By CCN: Bitcoin has a crippling governance problem, but it's not what you think it is. Technical solutions deftly manage consensus on the world's most popular cryptocurrency network. But how will we deal with wealth inequality - and the power imbalance that inevitably accompanies it?…
By CCN: Bitcoin has a crippling governance problem, but it’s not what you think it is. Technical solutions deftly manage consensus on the world’s most popular cryptocurrency network. But how will we deal with wealth inequality – and the power imbalance that inevitably accompanies it?
To put it bluntly: Wealth inequality will not magically disappear in the new Bitcoin economy.
A National Bureau of Economic Research report reveals that wealth is more concentrated in the US today than at any point in the last 100 years. Jeff Bezos, for example, is 30 times richer than the richest man was in the 1980s:
Not surprisingly, 100 years ago also marks a pretty significant time in history. That period was known as the “Roaring Twenties” when unrealistic optimism created a massive stock market bubble, a dramatic collapse, economic depression, and ultimately World War II.
If the emergence of modern-day populism is anything to go by, the similarities between then and now are frighteningly similar.
So what does this have to do with crypto? Well, Satoshi Nakamoto is estimated to be worth around $7.5 billion. The pseudonymous creator(s) of Bitcoin is reported to have somewhere in the region of 1 million Bitcoin (BTC). Owning one out of every 21 bitcoins in existence is a very powerful position to be in, not unlike that of Amazon boss Jeff Bezos.
And that potentially leaves us in the same dilemma we face with the current financial system: “if you got all the money, you’re running things, honey.”
Far be it for me to argue that Satoshi Nakamoto doesn’t deserve it. Anyone who contributes to the greater good of society should be richly rewarded. But the fact remains: the new Bitcoin economy may end up being no different than the traditional one.
New entrepreneurs will rise up and build their wealth. And so they should. But what’s to stop these new crypto-capitalists from becoming crypto-socialists? From monopolizing industries and lobbying the newly wealthy? As an employee in the crypto economy, you may want monetary incentives to be aligned with your own ethics. What’s a humble worker to do?
The short answer is governance. The practical answer is that it’s not that simple, especially in a decentralized movement.
Most discussions on governance ultimately go down the on-chain rabbit hole. But perhaps the bigger issue at hand relates to the off-chain dynamics. With how people will create and use the value they’ve earned. Bitcoin, after all, is just a piece of tech. How will it deal with the thorny ethical issues that governments usually tackle?
There are no easy answers, but here are two ideas worth exploring today as we build the cryptocurrency economy of tomorrow.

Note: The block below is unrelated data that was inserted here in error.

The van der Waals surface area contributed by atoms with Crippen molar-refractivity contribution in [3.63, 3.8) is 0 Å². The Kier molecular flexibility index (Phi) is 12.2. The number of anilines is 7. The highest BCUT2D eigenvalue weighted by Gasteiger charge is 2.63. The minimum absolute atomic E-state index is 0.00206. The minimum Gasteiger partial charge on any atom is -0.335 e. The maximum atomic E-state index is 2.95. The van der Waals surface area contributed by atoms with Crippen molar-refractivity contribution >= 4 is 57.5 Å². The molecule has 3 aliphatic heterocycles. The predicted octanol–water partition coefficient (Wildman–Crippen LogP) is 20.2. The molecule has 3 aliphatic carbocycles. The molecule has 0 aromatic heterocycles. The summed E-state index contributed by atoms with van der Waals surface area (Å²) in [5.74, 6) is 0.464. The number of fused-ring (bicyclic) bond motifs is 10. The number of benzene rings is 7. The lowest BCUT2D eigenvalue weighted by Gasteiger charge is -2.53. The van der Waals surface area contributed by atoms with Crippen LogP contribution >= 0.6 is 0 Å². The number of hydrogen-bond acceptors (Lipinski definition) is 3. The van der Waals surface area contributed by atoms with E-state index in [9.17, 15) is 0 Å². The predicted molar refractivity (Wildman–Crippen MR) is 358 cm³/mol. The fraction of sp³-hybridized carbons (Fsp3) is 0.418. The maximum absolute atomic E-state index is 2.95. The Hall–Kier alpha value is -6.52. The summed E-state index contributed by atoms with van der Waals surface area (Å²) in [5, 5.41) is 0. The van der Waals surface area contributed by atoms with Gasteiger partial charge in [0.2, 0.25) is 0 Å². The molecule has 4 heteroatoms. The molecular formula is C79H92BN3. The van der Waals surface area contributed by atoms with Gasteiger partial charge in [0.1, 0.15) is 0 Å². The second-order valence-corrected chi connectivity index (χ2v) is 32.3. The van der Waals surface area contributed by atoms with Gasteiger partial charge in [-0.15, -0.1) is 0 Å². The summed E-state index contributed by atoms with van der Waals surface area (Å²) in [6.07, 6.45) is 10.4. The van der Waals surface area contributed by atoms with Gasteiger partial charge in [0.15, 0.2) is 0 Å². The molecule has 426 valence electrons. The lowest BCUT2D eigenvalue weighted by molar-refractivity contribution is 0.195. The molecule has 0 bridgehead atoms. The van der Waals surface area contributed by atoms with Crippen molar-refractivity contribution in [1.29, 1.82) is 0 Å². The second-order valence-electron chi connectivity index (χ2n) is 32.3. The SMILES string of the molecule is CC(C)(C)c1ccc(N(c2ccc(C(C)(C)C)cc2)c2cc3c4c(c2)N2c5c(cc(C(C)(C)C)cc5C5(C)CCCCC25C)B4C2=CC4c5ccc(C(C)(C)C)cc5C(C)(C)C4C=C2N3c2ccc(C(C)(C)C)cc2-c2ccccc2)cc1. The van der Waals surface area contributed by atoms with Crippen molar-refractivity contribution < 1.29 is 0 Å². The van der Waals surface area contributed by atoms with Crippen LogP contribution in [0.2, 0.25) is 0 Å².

The income cap is a controversial idea that suggests all individuals in an economy can earn up to a maximum amount. The cap is arbitrary and should ideally be determined by consensus. For argument’s sake, let’s call it $10 million (or ±1370 BTC if you prefer). Anything earned above this cap will be placed in a community fund.
The network must then vote on how best to distribute those funds, perhaps a “clean the oceans” campaign or a low-cost housing solution for the homeless — the idea being to allow individual achievement without sacrificing the greater good.
Though not explicitly tied to an income cap, a great example of how this could work can be seen with the district0x voting mechanism.
To achieve a greater sense of crypto-community democracy, you need a voting system that cannot just be bought off. Many cryptocurrencies base consensus on the number of tokens owned. In a world of cheap money and centrally run printing presses, bankers can swoop in and just as easily buy cryptocurrency en masse.
Quadratic voting is an interesting idea that prevents the buying of power by assigning every network participant the same amount of voting credits, say 16. The credits have nothing to do with the actual currency of the network. Using a simple squaring rule, the more votes you commit to a specific issue, the more it costs. So:
This way, everybody in the network has the same 16 credits to vote on issues they are passionate about. Want to clean the oceans? Great. Put all 16 credits on it. Prefer to vote on a whole bunch of other issues? No problem. Spend 16 votes on 16 different issues, thereby spreading your support.
These ideas aren’t foolproof and should definitely be challenged for their drawbacks. For one, they rely heavily on identity-based networks which most crypto fans despise. But that doesn’t mean we shouldn’t explore them. Established norms like nation-states or even the internet were once radical ideas in their own right.
It’s entirely possible that this issue may not be as big as it appears. The worst thing about ICOs might be the best thing for cryptocurrency. While most new coins have been a complete disaster and many just outright scams, the fact is that for the first time in history anyone can create money and put it on the market.
That means that if Bitcoin, or any other cryptocurrency, fails to meet the needs of its users, they will just pivot to the next solution that can. In the old economy, wealth = power. In the new one, we may actually have a more significant shot at real democracy. The answer will lie in divorcing the acquisition of wealth from the accumulation of power.
The king of crypto is still in good shape, but there are still many questions to be answered if we’re going to prevent excessive wealth inequality from forming in the new Bitcoin economy.
This article was edited by Josiah Wilmoth.
Last modified: January 10, 2020 3:31 PM UTC